Chained CPI: 4 Opinions From the Press

It’s not only politicians who have mixed reactions to a different way of calculating cost-of-living adjustments to Social Security benefits. Newspaper editorial writers and columnists are conflicted, too. The chained consumer price index, included in President Obama’s budget proposal, would mean that seniors’ checks would go up a little slower each year. The chained CPI assumes that as prices go up, consumers buy cheaper substitute goods to make up for it. Here’s how it’s playing among the mainstream press’s opinion …

9 Things to Look for in the President’s Budget

The GOP-controlled House of Representatives approved a budget proposal first. Then came a very different document from the Democratic-controlled Senate. Now thousands more pages of numbers will land with a thud on Capitol Hill on April 10. It’s the president’s annual budget proposal. Unless you’re an underemployed CPA or an incurable policy wonk, you probably won’t want to wade through all that. So here’s a short checklist of what you should watch for in the budget: A chained CPI. This twist on …

COLA Change: How Much Would You Lose?

The chained CPI – a proposal to change the way the cost-of-living adjustment (COLA) is calculated for Social Security and veterans benefits – can be as confusing as its name. And with it comes a number of daunting statistics: Retirees and veterans would lose $129 billion in benefits over the next 10 years. If you’re 62 and take early retirement this year, by age 92 you’d be losing the equivalent of a full month of income every year. Poverty rates …

5 Reasons Chained CPI Is Bad For Social Security

David Certner is the Legislative Counsel and Director of Legislative Policy for Government Affairs at AARP. Congress and the Administration are considering, as a means of deficit reduction, a legislative change to the consumer price index – the so-called “chained CPI.” This change would have a particularly negative impact on Social Security benefits – here’s why: 1. Chained CPI compounds over time.  As a result of a chained CPI, there will be a 0.3% annual cut in Social Security cost …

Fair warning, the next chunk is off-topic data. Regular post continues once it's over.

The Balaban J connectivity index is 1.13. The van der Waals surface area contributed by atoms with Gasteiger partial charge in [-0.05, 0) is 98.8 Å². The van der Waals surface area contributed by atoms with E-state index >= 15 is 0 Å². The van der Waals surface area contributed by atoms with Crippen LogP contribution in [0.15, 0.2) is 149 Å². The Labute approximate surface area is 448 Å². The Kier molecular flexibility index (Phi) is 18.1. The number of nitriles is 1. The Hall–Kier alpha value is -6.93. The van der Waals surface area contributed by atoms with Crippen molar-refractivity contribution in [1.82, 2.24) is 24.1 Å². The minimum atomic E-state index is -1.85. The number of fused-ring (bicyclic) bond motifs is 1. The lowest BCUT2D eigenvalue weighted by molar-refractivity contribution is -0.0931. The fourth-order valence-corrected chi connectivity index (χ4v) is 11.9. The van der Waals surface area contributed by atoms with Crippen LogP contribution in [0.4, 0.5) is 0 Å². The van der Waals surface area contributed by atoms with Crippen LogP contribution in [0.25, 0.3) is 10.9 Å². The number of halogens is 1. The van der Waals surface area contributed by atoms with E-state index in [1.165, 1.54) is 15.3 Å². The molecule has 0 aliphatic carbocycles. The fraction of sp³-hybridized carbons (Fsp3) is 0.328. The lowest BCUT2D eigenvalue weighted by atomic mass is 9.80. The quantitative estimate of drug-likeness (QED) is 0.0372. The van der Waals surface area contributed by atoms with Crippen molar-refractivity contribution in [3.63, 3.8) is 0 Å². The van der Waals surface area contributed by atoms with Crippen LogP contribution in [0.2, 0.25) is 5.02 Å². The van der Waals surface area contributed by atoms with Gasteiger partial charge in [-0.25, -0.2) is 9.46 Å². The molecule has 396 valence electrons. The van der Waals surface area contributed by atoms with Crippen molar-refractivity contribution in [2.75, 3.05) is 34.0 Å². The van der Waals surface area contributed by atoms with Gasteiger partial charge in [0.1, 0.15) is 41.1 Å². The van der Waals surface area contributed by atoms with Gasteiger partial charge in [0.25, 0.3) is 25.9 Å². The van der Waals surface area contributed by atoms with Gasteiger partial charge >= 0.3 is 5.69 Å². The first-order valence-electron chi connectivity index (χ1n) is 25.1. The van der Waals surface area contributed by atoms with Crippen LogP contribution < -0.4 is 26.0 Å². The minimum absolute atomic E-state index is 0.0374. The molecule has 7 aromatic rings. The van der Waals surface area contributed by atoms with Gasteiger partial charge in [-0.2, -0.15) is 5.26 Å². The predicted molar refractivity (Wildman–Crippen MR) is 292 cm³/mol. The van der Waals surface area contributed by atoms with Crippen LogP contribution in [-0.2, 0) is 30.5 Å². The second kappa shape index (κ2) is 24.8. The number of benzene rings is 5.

Hammering an Idea for Stingier COLAs

This video might leave you with the impression that nobody wants a proposed change for calculating cost-of-living adjustments (COLA). Not older Americans. Not veterans. Not women. Not labor. And certainly not independent U.S. Sen. Bernie Sanders of Vermont. That the so-called chained Consumer Price Index has no support isn’t the case, of course, or these people wouldn’t have met at the U.S. Capitol to take turns bashing the proposal. Though the formula would slow increases in Social Security, veterans and …

Unlikely Allies Against a COLA Change for Social Security

David Certner, AARP legislative policy director, and Andrew G. Biggs, a resident scholar at the American Enterprise Institute for Public Policy Research, are both against a proposed change in the formula that’s used to calculate Social Security cost-of-living adjustments. That Certner and Biggs would find common ground is surprising, considering how often AARP and the AEI, a Washington, D.C., think tank, are at odds on policy issues. How surprising? Here’s Biggs’ opening remark at their moderated discussion on the issue: …